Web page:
The significant change in the slow ramp profile shown in Fig. 3(a) becomes the ideal region for discriminating changes in the FBG spectrum under different amounts of applied force, because the optical power reflected at a particular wavelength is different under different amounts of applied force. In general, the peak reflection wavelength λB of the original reflection spectrum (at 0 N, indicated by the red dashed line in Fig. 3(a)) is the optimal working wavelength λw . At this wavelength, the measured power is at maximum value when no force is applied and a monotonically decreasing curve can be obtained under increasing applied force. It also has the largest power change for discriminating the amount of applied force and resulting in highest sensitivity.

Fig. 5 (a)(b) Spiral FBG reflection spectra measured at different temperature under fixed force of 0 and 1.0 N. (c) Power measurement test at different temperature with temperature compensation.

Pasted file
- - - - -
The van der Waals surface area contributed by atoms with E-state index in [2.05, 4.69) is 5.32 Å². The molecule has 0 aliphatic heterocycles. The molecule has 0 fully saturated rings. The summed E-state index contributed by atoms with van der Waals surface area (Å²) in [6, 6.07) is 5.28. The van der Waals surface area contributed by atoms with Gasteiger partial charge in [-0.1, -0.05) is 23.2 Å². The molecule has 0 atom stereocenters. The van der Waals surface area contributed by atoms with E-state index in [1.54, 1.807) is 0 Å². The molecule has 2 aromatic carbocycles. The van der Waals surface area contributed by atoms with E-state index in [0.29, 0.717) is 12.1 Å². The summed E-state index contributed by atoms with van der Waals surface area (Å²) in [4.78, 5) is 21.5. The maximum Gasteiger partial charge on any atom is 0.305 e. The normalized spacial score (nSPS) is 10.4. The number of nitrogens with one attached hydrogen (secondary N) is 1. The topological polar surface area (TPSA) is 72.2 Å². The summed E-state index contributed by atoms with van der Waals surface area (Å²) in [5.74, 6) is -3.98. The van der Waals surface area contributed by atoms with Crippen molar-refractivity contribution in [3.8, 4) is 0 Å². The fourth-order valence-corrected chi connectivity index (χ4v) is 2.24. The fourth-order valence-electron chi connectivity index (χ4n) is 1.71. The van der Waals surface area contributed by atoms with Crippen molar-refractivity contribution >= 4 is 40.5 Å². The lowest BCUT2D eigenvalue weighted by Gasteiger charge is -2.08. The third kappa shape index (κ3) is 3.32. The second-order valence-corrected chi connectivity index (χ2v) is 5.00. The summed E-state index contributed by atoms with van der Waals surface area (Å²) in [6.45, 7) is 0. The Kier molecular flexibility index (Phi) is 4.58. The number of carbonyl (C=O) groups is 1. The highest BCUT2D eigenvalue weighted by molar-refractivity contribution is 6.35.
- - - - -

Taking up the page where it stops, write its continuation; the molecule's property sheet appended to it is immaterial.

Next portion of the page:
Temperature induced spectral shift is an undesired behavior and has general influence to all FBG sensors, which would significantly affect sensing accuracy. Figures 5(a) and 5(b) show the reflection spectra of the spiral FBG at different temperature (from 20 to 60 °C with an interval of 10 °C) under a fixed force of 0 and 1.0 N, respectively. An increase in temperature results in spectral shift to the longer wavelength direction, while the spectral shape and reflection power is kept unchanged. Compare Fig. 5(a) and 5(b), the amount of temperature induced wavelength shift is almost the same (~0.4 nm) when different amount of force is applied to the spiral-structured FBG. In our approach, temperature influence can be compensated using a similar FBG as a reference grating, which has the same original Bragg wavelength as the spiral FBG. The temperature compensation scheme is illustrated in the dotted box in Fig. 2(b). The reference grating is fixed near the catheter but no force is applied onto it. This reference grating shares the same laser source by splitting the laser output with an optical coupler. Temperature change shifts the reflection wavelength of both the spiral FBG and the reference FBG by the same amount. Thus, the wavelength shift resulted from temperature fluctuation can be reflected by power measurement at the reference grating. The power information of the reference grating can be used to tune the laser wavelength to be aligned to the reflection peak of the reference grating as well as the spiral FBG, which is the new optimized working wavelength resulted from temperature change. Figure 5(c) is results of the spiral structure FBG sensing system measured at different temperature ranging from 20 °C to 60 °C with temperature compensation. The power vs. force curves at different temperature settings are almost the same, proofing that the temperature effect is successfully compensated.